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I'm programming in VB.NET using Visual Studio 2008. I need to define a string literal containing the character "÷" equivalent to Chr(247). I understand that internally VS uses UTF-16 encoding, but when the source file is written to disk it contains the single byte value F7 for this character.

This source file is processed by another program that uses UTF-8 encoding by default, so it fails to interpret this character correctly, attempting to combine it with the following single-byte character. What encoding would correctly interpret the single byte F7 as the single character ÷?

Alternatively, is there a way of expressing a non-ASCII literal that uses only ASCII characters - like using some kind of escape sequence?

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up vote 3 down vote accepted

well, i always thought that by default VS uses UTF-8 to save files. But ÷ is F7 in encoding ISO 8859-1. If this is not enough for you go here:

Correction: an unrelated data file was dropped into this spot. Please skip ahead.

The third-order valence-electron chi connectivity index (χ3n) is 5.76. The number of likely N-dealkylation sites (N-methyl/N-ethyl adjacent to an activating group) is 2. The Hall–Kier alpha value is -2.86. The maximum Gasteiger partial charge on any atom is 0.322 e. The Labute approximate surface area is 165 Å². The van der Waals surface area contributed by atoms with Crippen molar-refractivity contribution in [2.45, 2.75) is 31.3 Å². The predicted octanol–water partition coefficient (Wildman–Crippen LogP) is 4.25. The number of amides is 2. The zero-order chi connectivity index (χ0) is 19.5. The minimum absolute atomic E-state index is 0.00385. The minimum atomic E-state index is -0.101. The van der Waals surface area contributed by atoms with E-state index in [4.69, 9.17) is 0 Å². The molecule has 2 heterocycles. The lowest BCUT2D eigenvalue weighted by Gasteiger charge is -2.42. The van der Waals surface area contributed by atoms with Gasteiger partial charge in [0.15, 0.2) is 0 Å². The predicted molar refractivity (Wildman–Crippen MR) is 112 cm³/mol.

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If you aren't specifying encoding then the file is written in ASCII(7 bit data). For the full ASCII character set I use winndows-1252 encoding. – dbasnett May 19 '10 at 13:07
In the Western European locale, VS2008 uses the Windows code page to save files unless there are characters that won't fit! So many thanks, that was exactly the pointer I needed. – Nick May 19 '10 at 13:18
@dbasnett, no. i can be sure only about C# editor in VS, because i mainly use it. so, it saves in UTF-8, which is backward compatible with ASCII. – Andrey May 19 '10 at 13:28

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